Erik Oldman, guitarist for Chicago jazz rock band Sons of Ra, spoke to Prog Sphere about the band’s mission, their debut EP ‘Anthropology,’ improvisation, playing live, influences. The interview below is a special feature following the band’s appearance on the ‘Progotronics I‘ compilation, where Sons of Ra are featured with the song “AntiFragile.”
Define the mission of Sons of Ra.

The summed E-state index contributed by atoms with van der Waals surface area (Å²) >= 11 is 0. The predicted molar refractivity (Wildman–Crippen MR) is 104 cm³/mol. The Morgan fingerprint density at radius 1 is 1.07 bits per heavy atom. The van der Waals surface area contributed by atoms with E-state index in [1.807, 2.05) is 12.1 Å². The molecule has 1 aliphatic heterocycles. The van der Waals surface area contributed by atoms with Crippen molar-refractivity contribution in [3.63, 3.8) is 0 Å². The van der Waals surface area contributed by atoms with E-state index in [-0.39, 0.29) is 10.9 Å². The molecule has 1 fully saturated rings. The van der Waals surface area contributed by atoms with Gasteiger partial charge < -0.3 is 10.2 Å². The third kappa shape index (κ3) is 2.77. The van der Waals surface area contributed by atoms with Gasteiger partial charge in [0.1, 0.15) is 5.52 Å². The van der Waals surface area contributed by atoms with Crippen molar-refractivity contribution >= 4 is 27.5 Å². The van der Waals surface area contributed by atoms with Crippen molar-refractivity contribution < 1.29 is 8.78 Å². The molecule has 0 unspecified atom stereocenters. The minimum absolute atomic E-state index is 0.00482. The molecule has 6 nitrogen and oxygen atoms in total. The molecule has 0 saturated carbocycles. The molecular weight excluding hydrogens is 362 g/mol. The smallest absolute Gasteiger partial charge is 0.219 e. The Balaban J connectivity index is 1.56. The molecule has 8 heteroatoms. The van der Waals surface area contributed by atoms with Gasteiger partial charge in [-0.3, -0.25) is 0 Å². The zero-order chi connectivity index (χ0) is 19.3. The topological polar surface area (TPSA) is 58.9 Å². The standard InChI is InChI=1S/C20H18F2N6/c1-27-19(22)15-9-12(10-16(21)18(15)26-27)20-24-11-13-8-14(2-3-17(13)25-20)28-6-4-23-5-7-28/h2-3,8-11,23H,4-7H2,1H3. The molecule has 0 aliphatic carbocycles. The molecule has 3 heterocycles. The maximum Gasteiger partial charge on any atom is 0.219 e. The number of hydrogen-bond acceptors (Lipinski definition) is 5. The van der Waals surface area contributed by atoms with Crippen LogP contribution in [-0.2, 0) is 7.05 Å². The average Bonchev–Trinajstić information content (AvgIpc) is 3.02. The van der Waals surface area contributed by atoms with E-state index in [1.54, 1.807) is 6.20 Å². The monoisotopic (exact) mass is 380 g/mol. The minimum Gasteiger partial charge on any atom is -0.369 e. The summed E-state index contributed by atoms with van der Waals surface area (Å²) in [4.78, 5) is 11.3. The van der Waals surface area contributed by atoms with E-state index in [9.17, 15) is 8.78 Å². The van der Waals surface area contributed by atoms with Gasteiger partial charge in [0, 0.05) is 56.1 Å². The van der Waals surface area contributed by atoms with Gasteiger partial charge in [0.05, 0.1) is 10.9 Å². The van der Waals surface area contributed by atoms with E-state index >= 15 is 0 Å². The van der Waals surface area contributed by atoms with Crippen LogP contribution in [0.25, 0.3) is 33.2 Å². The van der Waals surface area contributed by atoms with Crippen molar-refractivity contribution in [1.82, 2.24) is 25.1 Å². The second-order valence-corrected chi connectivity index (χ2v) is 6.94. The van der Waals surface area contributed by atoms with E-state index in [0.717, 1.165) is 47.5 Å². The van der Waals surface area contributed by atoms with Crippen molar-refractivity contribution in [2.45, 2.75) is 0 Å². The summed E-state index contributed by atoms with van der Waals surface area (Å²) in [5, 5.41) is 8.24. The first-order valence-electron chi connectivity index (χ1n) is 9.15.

Erik: The original impetus of the group was based around experimentation and improvisation. We started off as a group of instrumentalists improvising over a set of beats and synthesizer sequences. At the time, a roommate of mine who was was an electronic music producer couldn’t find a band to fill a last minute cancellation for a slot on a show he booked. He proposed an idea of me finding an ensemble of musicians who would be willing to experiment and improvise over his tracks, rehearsing the material in a week’s time. His background was heavily in synthpop. The rest of us came in with different references, but mostly approached the material more open-mindedly, without the notion of being “sidemen” playing within specific genre, but moreso with jazz-based and progressive rock sensibilities. As we evolved from the lineup of the first show, we held on to the ideas of improvisation, experimenting with form, modal exploration and fusion – in the sense of mixing elements from other genres outside of jazz as our core, now with incorporating these aspects into our own original compositions.